The researchers also found that the security deficiencies extend beyond the products and network services. For example, robot vendors that provide proxy services for connecting to their products do not address their responsibilities concerning the information they forward. Are the video and audio streams recorded or cached at their site? If so, what are their security procedures for access to those streams? Are such recordings available to law enforcement?
While the paper lists various harmful scenarios (minor vandalism, tripping those with limited mobility, etc.), the most common consequence of the lack of security is spying. Intercepting the audio and video feed from consumer robots, especially those such as Rovio, which are specifically designed for surveillance, provides outsiders an inside view of everything that happens near the robot. Additionally, since security/surveillance systems like Rovio stream audio and video to other network-enabled devices such as video game consoles, cell phones, and smartphones, a lost or stolen phone would give eavesdroppers access to the owner’s home.
To date, there has been no report of malicious use of a household robot. However, University of Washington research makes it clear that makers of consumer robots must provide basic security and privacy safeguards in their products going forward. The researchers correctly note that as consumer robotics products proliferate and increase in functionality, especially the class of security and surveillance devices that can stream audio and video feeds from the home, security and privacy safeguards must be increased and become more robust.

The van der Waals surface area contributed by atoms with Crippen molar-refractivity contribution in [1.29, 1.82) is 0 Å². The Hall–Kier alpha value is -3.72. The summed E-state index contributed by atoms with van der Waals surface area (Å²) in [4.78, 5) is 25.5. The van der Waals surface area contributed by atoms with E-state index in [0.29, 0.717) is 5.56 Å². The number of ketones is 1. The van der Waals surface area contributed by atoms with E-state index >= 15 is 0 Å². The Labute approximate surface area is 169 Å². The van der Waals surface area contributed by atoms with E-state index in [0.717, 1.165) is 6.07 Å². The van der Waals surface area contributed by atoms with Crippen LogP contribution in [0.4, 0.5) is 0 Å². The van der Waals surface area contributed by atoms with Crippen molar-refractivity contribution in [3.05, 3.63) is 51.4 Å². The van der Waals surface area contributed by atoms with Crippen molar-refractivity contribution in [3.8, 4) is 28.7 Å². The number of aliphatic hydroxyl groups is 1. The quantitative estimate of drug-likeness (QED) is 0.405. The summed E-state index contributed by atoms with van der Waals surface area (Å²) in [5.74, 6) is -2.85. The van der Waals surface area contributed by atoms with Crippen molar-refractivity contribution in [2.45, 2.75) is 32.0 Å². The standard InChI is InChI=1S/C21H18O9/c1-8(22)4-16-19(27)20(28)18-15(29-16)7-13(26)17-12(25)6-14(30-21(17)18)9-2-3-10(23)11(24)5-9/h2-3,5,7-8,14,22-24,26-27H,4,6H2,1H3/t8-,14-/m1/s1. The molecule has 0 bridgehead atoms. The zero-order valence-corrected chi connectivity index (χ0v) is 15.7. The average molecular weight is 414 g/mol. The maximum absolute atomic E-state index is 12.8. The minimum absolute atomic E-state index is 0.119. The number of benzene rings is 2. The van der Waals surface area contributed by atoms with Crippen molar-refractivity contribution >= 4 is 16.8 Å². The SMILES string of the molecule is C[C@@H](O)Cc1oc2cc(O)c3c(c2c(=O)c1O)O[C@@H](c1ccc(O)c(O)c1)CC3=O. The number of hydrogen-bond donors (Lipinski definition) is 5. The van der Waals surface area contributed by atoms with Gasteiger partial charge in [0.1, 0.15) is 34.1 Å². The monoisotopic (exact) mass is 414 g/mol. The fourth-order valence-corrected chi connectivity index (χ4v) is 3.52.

For consumer robotics to enter the mainstream, producers must include security and privacy controls in their products that are on par with computer software used in the home and in consumer electronics devices such as cell phones. Indeed, given the unique ability of robots to move through their environment and physically interact with the people and objects in it, security and privacy safeguards must exceed that of other consumer electronics devices. To assist robotics developers with this difficult design task, the UW group created a set of questions that generates a risk model that can then be used to develop specific privacy and security controls.
The Bottom Line
University of Washington researchers conducted a formal study of the security and privacy safeguards in three consumer robotics products and incorporated their results in a paper for a conference on ubiquitous computing. They concluded:
- Basic security measures commonly found in personal computers and other consumer electronics devices were lacking in the household robots.
- Security and privacy issues must be addressed before the household robotics market can grow as expected.
- Robots are mobile and physically interact with people and objects in their environment. Therefore, security and privacy safeguards incorporated into robots must exceed that of computers and other consumer electronics devices.
- It is possible to create a privacy/security risk model by determining how a robot’s actions might affect the security and privacy of users and their property, and then use the risk model to develop specific privacy/security controls in household robots.